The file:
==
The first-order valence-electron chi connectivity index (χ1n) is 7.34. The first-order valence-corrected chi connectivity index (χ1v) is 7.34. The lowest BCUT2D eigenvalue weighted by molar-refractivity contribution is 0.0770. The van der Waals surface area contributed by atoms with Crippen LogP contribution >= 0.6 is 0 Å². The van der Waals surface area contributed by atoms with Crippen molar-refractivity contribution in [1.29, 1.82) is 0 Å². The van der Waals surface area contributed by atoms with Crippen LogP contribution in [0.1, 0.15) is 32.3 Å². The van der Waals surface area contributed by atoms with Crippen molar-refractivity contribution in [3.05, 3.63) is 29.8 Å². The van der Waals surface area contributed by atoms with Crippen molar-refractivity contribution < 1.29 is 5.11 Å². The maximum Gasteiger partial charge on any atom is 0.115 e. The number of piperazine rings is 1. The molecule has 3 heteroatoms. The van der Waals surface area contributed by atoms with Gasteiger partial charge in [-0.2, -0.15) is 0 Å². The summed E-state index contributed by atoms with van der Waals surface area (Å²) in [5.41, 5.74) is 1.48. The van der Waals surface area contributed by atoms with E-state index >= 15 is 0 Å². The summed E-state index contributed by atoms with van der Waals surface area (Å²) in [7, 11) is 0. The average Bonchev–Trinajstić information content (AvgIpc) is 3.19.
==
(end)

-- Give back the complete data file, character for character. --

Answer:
The first-order valence-electron chi connectivity index (χ1n) is 7.34. The first-order valence-corrected chi connectivity index (χ1v) is 7.34. The lowest BCUT2D eigenvalue weighted by molar-refractivity contribution is 0.0770. The van der Waals surface area contributed by atoms with Crippen LogP contribution >= 0.6 is 0 Å². The van der Waals surface area contributed by atoms with Crippen molar-refractivity contribution in [1.29, 1.82) is 0 Å². The van der Waals surface area contributed by atoms with Crippen LogP contribution in [0.1, 0.15) is 32.3 Å². The van der Waals surface area contributed by atoms with Crippen molar-refractivity contribution in [3.05, 3.63) is 29.8 Å². The van der Waals surface area contributed by atoms with Crippen molar-refractivity contribution < 1.29 is 5.11 Å². The maximum Gasteiger partial charge on any atom is 0.115 e. The number of piperazine rings is 1. The molecule has 3 heteroatoms. The van der Waals surface area contributed by atoms with Gasteiger partial charge in [-0.2, -0.15) is 0 Å². The summed E-state index contributed by atoms with van der Waals surface area (Å²) in [5.41, 5.74) is 1.48. The van der Waals surface area contributed by atoms with E-state index >= 15 is 0 Å². The summed E-state index contributed by atoms with van der Waals surface area (Å²) in [7, 11) is 0. The average Bonchev–Trinajstić information content (AvgIpc) is 3.19.